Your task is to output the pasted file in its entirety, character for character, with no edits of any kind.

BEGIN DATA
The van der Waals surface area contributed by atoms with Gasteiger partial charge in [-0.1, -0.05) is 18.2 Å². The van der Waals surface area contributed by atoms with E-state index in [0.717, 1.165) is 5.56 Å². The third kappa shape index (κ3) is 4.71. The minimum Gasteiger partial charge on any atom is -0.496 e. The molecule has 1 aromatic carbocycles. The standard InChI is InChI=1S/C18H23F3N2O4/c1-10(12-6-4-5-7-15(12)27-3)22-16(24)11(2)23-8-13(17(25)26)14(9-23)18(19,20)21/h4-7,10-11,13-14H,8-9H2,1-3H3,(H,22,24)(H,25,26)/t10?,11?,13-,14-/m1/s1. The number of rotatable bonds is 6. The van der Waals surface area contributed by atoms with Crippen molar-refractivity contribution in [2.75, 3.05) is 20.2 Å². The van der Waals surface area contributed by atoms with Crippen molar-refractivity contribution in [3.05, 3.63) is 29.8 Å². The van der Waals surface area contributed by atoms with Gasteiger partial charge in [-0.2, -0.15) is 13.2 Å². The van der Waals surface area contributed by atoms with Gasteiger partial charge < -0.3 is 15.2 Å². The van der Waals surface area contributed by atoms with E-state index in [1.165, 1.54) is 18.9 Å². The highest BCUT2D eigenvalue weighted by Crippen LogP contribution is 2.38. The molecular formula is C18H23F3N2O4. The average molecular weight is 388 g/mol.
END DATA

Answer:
The van der Waals surface area contributed by atoms with Gasteiger partial charge in [-0.1, -0.05) is 18.2 Å². The van der Waals surface area contributed by atoms with E-state index in [0.717, 1.165) is 5.56 Å². The third kappa shape index (κ3) is 4.71. The minimum Gasteiger partial charge on any atom is -0.496 e. The molecule has 1 aromatic carbocycles. The standard InChI is InChI=1S/C18H23F3N2O4/c1-10(12-6-4-5-7-15(12)27-3)22-16(24)11(2)23-8-13(17(25)26)14(9-23)18(19,20)21/h4-7,10-11,13-14H,8-9H2,1-3H3,(H,22,24)(H,25,26)/t10?,11?,13-,14-/m1/s1. The number of rotatable bonds is 6. The van der Waals surface area contributed by atoms with Crippen molar-refractivity contribution in [2.75, 3.05) is 20.2 Å². The van der Waals surface area contributed by atoms with Crippen molar-refractivity contribution in [3.05, 3.63) is 29.8 Å². The van der Waals surface area contributed by atoms with Gasteiger partial charge in [-0.2, -0.15) is 13.2 Å². The van der Waals surface area contributed by atoms with Gasteiger partial charge < -0.3 is 15.2 Å². The van der Waals surface area contributed by atoms with E-state index in [1.165, 1.54) is 18.9 Å². The highest BCUT2D eigenvalue weighted by Crippen LogP contribution is 2.38. The molecular formula is C18H23F3N2O4. The average molecular weight is 388 g/mol.